Congratulations to second-year residents Harmeet Bawa, M.D., and Mundeep Bawa, M.D., who have been inducted into UF’s Resident Chapter of the national Gold Humanism Honor Society (GHHS).
They were nominated by their peers for induction into the organization, which comprises medical students, residents, faculty, and other leaders who serve as role models of the human connection in health care.
The UF branch, called the Chapman Society, is an active chapter that regularly participates in local and national humanism programs and activities. It was established at the UF College of Medicine during the 2002-03 academic year as part of a national effort to provide a means of formally recognizing medical students, residents, and faculty members demonstrating exemplary behavior that promotes humanism in medicine.
We asked Drs. Harmeet and Mundeep Bawa what humanism means to them.
“Compassion and empathy are vital parts of treating patients, especially in the moments before surgery. In the perioperative setting, we establish a unique bond with our patients, and it is an incredibly humbling experience to comfort our patients at the most vulnerable time in their lives. It is an honor to be inducted into the GHHS and strive to inspire, foster, and encompass these qualities in our practice.”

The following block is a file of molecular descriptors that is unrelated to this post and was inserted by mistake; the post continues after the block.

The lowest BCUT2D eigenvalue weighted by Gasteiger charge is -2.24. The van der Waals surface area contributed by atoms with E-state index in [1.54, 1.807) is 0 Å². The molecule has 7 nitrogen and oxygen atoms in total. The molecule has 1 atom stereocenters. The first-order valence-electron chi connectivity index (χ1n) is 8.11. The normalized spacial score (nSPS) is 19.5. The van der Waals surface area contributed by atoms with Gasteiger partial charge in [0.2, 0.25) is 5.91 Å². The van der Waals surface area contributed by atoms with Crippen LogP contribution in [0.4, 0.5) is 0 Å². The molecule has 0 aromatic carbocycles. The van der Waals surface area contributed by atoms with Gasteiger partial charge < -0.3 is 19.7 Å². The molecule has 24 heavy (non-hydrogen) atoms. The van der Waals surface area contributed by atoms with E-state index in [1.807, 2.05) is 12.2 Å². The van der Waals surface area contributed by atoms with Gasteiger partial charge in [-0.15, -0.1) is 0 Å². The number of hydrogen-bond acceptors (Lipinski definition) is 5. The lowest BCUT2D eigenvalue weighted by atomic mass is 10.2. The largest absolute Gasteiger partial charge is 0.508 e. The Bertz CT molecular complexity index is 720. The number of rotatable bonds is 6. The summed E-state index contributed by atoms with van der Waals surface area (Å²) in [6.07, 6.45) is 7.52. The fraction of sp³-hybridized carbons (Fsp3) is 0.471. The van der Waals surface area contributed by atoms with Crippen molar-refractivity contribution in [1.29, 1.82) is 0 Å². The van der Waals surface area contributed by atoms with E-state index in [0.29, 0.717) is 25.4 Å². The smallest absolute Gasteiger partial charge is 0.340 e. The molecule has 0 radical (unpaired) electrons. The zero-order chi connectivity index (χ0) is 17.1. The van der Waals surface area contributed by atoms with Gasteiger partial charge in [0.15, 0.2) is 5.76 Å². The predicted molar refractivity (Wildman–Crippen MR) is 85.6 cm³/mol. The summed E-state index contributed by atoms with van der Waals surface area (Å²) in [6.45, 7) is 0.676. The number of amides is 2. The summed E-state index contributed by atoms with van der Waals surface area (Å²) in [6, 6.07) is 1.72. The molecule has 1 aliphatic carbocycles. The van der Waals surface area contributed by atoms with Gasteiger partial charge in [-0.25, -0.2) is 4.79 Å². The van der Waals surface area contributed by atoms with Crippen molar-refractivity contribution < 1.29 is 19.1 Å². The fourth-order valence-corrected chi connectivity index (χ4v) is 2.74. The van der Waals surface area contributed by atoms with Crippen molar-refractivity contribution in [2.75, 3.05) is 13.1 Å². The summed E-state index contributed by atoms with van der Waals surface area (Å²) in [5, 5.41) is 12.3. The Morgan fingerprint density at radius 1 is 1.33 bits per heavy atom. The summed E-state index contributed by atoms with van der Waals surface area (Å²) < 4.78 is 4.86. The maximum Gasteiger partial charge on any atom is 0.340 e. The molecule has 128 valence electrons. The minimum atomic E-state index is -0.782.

“Humanism encompasses an important aspect of patient care, and it is a great honor and privilege to be a part of a patient’s health care journey. Patients are at their most vulnerable at the time we see them, and it is humbling to have the compassion and empathy to guide them through their life-changing moments. Being inducted in GHHS is an incredible honor and I am looking forward to learning from our peers, mentors, and patients.”
The Resident Chapter was formed in 2014 with funding from the Arnold P. Gold Foundation. Residents can be nominated by medical students (each year six are inducted in this way) or by their peers (each year 20 are inducted in this way). Once inducted, all residents remain part of the GHHS at the national level even when they leave UF. The 2022 inductees represent a range of specialties.
GHHS was founded in 2002 through the generous support of Robert Wood Johnson Foundation, the Berrie Foundation, and an anonymous donor. It now has more than 160 chapters in medical schools and residency programs. More than 35,000 medical students, physicians, and other leaders have been inducted and serve as role models of the human connection in healthcare.